Links Hall founders Bob Eisen, Carol Bobrow, and Charlie Vernon ca. 1980 Credit: Charles Osgood

Dancer, choreographer, Reader writer, and real estate salesman Charlie Vernon was all about homes: about creating them, sustaining them, and—when the time came—leaving them. A cofounder of Links Hall in 1978, he’d simply needed a space to create, he told me during a 2009 interview. Cofounders Bob Eisen and Carol Bobrow needed that space too. Though Charlie left Links in 1983, the same year he started selling homes, he remained involved. There were reunions and anniversary celebrations throughout the years, and he was on the Links Hall board when he was diagnosed with Hodgkin’s lymphoma in 2008; he’d had to quit. After that, you’d see him sometimes at the new ground-level Links in a wheelchair or with his head bandaged up. Or without these accoutrements. Always cheerful.

Links was a place, Charlie said, “where you could get lost in a moment of creation. Intimate . . . and yet very removed. Links had a sense of seriousness, of purpose, earnest involvement, a belief that things you did and thought mattered. Movement was metaphor, and we were making statements that needed to be heard. . . . Links was a clubhouse for the marginalized artist, who was forced to admit that during Ronald Reagan’s presidency, there wasn’t much time for art.”

I didn’t see any of Charlie’s early dances. His choreographic career was short, beginning in 1977 at MoMing with Rat Parade, set to Frank Sinatra songs, and ending in 1983 or 1984 with some unnamed piece. In 2009, he recalled for me his 1980 Slumber Party: it was performed at Links against the second-floor space’s two big windows, which Charlie dressed in curtains and lamps to create a snug, homey set, the el rumbling cozily by only yards away. In 1994 I did see Charlie’s Exit Plans in rehearsal, made for a Links reunion show with Eisen and Bobrow. He’d written a text for it about home, about safety and self-protection. Charlie danced alone in a porkpie hat: a slight, waggish, comic-pathetic figure. What exit did he have in mind? His departure from Links? Whatever it was, he made leave-taking both sorrowful and light.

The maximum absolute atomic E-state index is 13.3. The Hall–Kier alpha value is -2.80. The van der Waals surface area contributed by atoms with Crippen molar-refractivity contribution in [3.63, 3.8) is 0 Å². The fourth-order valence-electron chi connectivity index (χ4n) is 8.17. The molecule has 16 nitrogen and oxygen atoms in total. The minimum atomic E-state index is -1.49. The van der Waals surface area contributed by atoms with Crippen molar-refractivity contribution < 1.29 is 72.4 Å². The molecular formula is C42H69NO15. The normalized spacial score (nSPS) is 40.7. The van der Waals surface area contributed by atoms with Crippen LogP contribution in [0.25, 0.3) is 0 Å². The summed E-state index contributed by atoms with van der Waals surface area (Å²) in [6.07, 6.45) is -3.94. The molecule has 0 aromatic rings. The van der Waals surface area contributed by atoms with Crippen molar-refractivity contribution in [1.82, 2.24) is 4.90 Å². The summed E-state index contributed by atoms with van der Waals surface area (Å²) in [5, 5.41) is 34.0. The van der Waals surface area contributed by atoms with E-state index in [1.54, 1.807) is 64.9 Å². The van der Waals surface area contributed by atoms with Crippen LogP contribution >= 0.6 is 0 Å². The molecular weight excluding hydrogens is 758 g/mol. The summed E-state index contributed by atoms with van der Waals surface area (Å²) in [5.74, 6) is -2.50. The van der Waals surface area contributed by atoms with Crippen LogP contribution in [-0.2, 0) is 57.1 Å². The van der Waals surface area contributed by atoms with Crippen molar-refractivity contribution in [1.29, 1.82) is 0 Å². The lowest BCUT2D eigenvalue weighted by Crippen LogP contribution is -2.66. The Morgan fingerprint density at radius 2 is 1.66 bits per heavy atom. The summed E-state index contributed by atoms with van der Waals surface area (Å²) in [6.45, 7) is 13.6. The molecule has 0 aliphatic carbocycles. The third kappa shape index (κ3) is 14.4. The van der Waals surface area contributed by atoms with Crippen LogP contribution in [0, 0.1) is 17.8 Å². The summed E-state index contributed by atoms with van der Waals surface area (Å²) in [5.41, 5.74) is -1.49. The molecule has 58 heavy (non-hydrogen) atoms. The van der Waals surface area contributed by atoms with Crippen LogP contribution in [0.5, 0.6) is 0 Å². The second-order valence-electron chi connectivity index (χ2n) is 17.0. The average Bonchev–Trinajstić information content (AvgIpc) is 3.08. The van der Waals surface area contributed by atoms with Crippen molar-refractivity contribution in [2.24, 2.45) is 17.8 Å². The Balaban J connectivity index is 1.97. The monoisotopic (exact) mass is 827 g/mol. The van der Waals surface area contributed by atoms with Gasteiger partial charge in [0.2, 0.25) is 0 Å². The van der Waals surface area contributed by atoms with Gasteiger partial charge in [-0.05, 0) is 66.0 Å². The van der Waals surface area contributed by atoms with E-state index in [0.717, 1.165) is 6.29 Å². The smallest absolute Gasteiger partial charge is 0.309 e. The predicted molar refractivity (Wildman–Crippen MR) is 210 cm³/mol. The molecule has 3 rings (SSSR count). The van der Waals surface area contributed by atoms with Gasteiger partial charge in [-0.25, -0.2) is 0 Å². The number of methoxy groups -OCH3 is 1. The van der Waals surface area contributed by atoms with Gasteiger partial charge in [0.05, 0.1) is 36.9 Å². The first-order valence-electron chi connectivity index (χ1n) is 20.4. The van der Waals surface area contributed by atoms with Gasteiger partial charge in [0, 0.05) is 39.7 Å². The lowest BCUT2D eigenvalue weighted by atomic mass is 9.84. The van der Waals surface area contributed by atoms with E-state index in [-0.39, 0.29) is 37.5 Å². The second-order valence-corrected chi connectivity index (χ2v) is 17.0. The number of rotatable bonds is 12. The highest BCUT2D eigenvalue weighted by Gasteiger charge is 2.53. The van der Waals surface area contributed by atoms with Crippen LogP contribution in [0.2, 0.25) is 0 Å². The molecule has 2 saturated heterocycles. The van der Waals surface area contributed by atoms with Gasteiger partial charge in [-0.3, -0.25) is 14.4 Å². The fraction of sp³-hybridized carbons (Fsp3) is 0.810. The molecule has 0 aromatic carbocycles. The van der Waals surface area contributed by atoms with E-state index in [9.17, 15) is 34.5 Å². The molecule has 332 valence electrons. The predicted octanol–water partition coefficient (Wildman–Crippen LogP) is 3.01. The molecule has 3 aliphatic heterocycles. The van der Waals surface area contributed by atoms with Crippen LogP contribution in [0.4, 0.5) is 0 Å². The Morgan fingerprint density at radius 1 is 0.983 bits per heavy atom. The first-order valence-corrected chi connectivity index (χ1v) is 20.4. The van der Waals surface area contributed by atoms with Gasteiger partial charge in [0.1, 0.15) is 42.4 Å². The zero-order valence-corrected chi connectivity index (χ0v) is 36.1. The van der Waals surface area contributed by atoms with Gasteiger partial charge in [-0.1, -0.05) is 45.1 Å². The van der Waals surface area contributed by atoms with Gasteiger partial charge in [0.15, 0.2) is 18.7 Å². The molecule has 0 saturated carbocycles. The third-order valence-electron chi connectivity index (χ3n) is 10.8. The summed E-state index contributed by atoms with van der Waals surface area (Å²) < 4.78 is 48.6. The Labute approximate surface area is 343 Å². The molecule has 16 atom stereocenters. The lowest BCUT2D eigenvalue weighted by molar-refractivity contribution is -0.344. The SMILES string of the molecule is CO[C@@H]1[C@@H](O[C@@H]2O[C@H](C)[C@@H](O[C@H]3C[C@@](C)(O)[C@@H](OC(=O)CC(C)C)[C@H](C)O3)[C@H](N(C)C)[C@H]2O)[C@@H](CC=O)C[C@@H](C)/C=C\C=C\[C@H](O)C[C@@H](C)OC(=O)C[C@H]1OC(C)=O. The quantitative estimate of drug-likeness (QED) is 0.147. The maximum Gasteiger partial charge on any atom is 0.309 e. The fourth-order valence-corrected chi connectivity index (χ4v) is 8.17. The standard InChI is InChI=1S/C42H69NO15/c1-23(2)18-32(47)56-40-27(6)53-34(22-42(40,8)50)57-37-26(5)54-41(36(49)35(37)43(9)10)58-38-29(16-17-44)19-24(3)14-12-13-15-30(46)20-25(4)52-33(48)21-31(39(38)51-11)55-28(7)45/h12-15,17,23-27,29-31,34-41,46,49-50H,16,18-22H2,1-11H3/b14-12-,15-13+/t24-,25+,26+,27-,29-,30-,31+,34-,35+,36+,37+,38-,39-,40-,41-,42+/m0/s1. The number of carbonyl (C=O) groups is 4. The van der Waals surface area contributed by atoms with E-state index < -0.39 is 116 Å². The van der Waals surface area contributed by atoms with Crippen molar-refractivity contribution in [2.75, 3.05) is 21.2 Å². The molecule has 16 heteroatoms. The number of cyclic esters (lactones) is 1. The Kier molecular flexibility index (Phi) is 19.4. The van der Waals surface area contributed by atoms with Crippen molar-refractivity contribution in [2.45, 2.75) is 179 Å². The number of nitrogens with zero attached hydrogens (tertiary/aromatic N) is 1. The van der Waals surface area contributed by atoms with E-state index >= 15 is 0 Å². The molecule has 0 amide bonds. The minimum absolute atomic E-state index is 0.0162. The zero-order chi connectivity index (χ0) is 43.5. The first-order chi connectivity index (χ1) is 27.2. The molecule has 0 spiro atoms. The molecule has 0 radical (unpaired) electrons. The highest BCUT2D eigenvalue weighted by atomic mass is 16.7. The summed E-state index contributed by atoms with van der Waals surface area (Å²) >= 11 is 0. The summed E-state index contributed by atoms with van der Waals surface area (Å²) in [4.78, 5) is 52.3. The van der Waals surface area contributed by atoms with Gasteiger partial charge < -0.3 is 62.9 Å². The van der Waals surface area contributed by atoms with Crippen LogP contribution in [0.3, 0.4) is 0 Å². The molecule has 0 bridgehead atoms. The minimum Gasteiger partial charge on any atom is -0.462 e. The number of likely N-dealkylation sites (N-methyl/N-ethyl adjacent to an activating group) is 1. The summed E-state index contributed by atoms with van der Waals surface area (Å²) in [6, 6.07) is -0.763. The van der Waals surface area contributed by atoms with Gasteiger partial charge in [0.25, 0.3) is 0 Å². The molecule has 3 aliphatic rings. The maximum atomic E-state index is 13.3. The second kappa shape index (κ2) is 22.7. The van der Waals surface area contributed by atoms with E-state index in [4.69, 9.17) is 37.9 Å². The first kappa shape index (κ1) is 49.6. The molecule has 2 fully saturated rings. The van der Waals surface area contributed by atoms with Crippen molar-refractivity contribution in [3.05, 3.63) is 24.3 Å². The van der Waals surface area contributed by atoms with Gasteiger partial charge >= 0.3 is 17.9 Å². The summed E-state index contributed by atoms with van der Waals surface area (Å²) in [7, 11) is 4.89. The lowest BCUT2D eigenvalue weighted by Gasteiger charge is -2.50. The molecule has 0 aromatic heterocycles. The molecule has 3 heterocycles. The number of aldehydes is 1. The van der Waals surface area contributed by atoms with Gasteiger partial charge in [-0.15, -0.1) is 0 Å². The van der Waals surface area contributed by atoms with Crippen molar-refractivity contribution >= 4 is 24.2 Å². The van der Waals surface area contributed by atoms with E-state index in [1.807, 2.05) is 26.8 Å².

The art of dance can vanish so quickly, so easily. Though Charlie started writing reviews for the Reader in 1976, they’re nowhere to be found in the archives.

A couple of Charlie’s other stories are there, however, including “Leaving a Difficult Stage” in 2000, a tender, entertaining, flawlessly detailed reminiscence about the old Dance Center of Columbia College in Uptown, on Sheridan near Lawrence. Charlie interviewed many people when it closed but also recalled his own memories of the place, relishing its idiosyncrasies. A former movie house, it had no backstage, so before a show the performers would tiptoe, often holding hands in the dark, to the stage. “I was always reminded of the buddy system,” Charlie wrote. “They seemed vulnerable, standing at attention, their leotards reflecting a gauzy glow.” He called the old Dance Center “the place where epiphanies happened, bad or good news was received, kids grew up, and artists were born.”

I think every time I talked to Charlie he mentioned his wife, Marybeth Schroeder, and however long they’d been married at that point. On December 20, 2019, Charlie left her, his three children, and two granddaughters behind. They were undoubtedly the real home of this caring, stalwart, droll dance warrior.

There will be a celebration of Charlie Vernon’s life Sunday, January 12, at 2 PM at the Levy Senior Center, 30 Dodge, Evanston.  v